Kevin Aviance actually joined the rally at the end of the day and addressed the crowd that had gathered at Sheridan Square on Christopher Street. He was able to address the crowd directly and thank people for their love and support (and pass out some of his CD's and sign autographs for fans). Today's New York Daily News reports that the singer did not have health insurance at the time of the attack (which left him with a broken jaw) . AVP is asking people to make donations.
There was actually a pretty big crowd that assembled in the afternoon at 1st Avenue and 14th Street which seemed to be made up, mostly, by East Village residents. Unfortunately, I have been at a few of these, but it's still interesting how the make-up of the crowd changes depending on the borough.
There was some trans and drag presence as well but less visible than I would have thought, this being the East and West Village.
Some also reminded others that attacks have happened throughout the city and not just in Manhattan - that's Norman Candelario flashing the Spanish language sign. It reads: "From the East Village to Astoria, Jackson Heights, Washington Heights, Harlem [and] Fordham, no one is safe unless everyone is safe."
At Sheridan Square, Hedda Lettuce, who led the marchers from the East Village to the West Village, had to climb up a traffic light when a speaker's podium failed to materialize.
A few people started to leave during the speeches but a large crowd still remained.
Caught up with my friend, Edgar Rodriguez, who I hadn't seen in a couple of years. He once led the Gay Officers Action League but has since retired from the NYPD and seems to be enjoying retirement. He was particularly helpful in the past with helping to get the Police Department to focus on other specific hate crimes against the LGBT community in the city.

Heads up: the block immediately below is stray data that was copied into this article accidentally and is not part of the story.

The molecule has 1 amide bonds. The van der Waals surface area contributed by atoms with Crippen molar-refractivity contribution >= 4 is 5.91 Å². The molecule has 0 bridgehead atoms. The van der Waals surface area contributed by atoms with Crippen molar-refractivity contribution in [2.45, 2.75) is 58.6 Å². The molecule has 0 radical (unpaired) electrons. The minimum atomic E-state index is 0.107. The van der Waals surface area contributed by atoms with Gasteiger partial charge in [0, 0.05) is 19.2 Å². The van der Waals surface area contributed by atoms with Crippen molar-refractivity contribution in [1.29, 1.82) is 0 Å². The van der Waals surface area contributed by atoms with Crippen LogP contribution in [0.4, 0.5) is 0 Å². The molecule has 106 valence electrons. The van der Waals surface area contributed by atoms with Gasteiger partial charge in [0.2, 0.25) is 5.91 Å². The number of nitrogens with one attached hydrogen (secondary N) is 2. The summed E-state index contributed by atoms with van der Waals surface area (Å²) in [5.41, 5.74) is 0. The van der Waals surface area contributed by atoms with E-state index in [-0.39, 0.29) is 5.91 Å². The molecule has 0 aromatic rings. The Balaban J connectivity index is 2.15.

Finally, someone in the crowd decided to also send a subtle message.
Also there: Of course, the New York City Anti-Violence Project crew, whose banner led the march, and their Executive Director Clarence Patton. Emanuel Xavier, himself attacked a few months back, read a poem about that experience once the crowd had reached Sheridan Square. Matt Foreman, Executive Director of the National Gay and Lesbian Task Force, did not address the crowd. John K. from J's Theater also writes about the march and rally here (and has a few more pics as well). My friends Krishna Stone and Noel Alicea from GMHC. Hispanic AIDS Forum Executive Director Heriberto Sanchez Soto and a crew of guys from the agency showing up in force. Queens immigration advocate Brandon Fay. Members of the Audre Lorde Project. Trans advocate and political advocate Melissa Skars. Carl Siciliano of the Ali Forney Center, which provides assiatance to queer homeless youth, who was promoting a new campaign asking for tolerance for LGBT teens. Manhattan Borough President Scott Stringer, NYC Councilmember and long-time political leader Karen Burstein who were the only political advocates to address the crowd (NYC Councilmember Rosie Mendez was around as well). Ms. Bursteinn was there on behalf of Sean P. Maloney, the openly gay candidate for the State's Attorney General seat. Staffers from the Maloney campaign were also all over the place. Some pouty porn star who left a few people scratching their heads with his comments (Tommy Rico compares him to Zoolander here - funeee!).
Most movingly, Stonewall veteran Bob Kohler, who recently turned 80 years old, was standing by the side of Seventh Avenue as the crowd marched by. Some people went over to say hi and he seemed a bit stunned by the size of the crowd. He wanted to know what was going on. When we told him why people were marching he gave us a huge smile and simply said "That's great! That's simply great."